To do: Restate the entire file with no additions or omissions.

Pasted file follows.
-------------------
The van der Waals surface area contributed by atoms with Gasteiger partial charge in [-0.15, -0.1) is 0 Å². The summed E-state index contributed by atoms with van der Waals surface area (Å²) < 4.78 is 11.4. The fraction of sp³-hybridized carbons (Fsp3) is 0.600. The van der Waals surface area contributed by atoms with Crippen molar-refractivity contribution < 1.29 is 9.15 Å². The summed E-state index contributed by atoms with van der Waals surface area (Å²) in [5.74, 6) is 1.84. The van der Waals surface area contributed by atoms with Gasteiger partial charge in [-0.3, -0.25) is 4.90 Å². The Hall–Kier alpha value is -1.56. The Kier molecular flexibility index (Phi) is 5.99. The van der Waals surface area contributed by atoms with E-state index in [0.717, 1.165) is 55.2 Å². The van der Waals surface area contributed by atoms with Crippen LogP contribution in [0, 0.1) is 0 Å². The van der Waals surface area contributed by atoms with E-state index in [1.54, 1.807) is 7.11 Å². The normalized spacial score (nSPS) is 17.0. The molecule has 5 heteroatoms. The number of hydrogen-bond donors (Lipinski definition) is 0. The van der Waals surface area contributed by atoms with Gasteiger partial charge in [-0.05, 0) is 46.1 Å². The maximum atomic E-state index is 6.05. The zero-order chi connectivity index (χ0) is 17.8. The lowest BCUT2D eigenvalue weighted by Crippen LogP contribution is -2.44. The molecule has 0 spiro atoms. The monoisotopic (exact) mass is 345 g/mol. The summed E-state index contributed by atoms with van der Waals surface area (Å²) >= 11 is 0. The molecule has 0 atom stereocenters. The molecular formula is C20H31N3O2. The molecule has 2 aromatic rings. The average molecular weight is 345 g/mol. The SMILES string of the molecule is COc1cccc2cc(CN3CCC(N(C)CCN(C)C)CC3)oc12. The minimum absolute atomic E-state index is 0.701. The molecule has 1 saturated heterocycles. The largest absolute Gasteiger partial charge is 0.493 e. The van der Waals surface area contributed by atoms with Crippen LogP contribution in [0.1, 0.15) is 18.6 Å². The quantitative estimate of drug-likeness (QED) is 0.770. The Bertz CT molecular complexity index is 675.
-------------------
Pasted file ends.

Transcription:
The van der Waals surface area contributed by atoms with Gasteiger partial charge in [-0.15, -0.1) is 0 Å². The summed E-state index contributed by atoms with van der Waals surface area (Å²) < 4.78 is 11.4. The fraction of sp³-hybridized carbons (Fsp3) is 0.600. The van der Waals surface area contributed by atoms with Crippen molar-refractivity contribution < 1.29 is 9.15 Å². The summed E-state index contributed by atoms with van der Waals surface area (Å²) in [5.74, 6) is 1.84. The van der Waals surface area contributed by atoms with Gasteiger partial charge in [-0.3, -0.25) is 4.90 Å². The Hall–Kier alpha value is -1.56. The Kier molecular flexibility index (Phi) is 5.99. The van der Waals surface area contributed by atoms with E-state index in [0.717, 1.165) is 55.2 Å². The van der Waals surface area contributed by atoms with Crippen LogP contribution in [0, 0.1) is 0 Å². The van der Waals surface area contributed by atoms with E-state index in [1.54, 1.807) is 7.11 Å². The normalized spacial score (nSPS) is 17.0. The molecule has 5 heteroatoms. The number of hydrogen-bond donors (Lipinski definition) is 0. The van der Waals surface area contributed by atoms with Gasteiger partial charge in [-0.05, 0) is 46.1 Å². The maximum atomic E-state index is 6.05. The zero-order chi connectivity index (χ0) is 17.8. The lowest BCUT2D eigenvalue weighted by Crippen LogP contribution is -2.44. The molecule has 0 spiro atoms. The monoisotopic (exact) mass is 345 g/mol. The summed E-state index contributed by atoms with van der Waals surface area (Å²) >= 11 is 0. The molecule has 0 atom stereocenters. The molecular formula is C20H31N3O2. The molecule has 2 aromatic rings. The average molecular weight is 345 g/mol. The SMILES string of the molecule is COc1cccc2cc(CN3CCC(N(C)CCN(C)C)CC3)oc12. The minimum absolute atomic E-state index is 0.701. The molecule has 1 saturated heterocycles. The largest absolute Gasteiger partial charge is 0.493 e. The van der Waals surface area contributed by atoms with Crippen LogP contribution in [0.1, 0.15) is 18.6 Å². The quantitative estimate of drug-likeness (QED) is 0.770. The Bertz CT molecular complexity index is 675.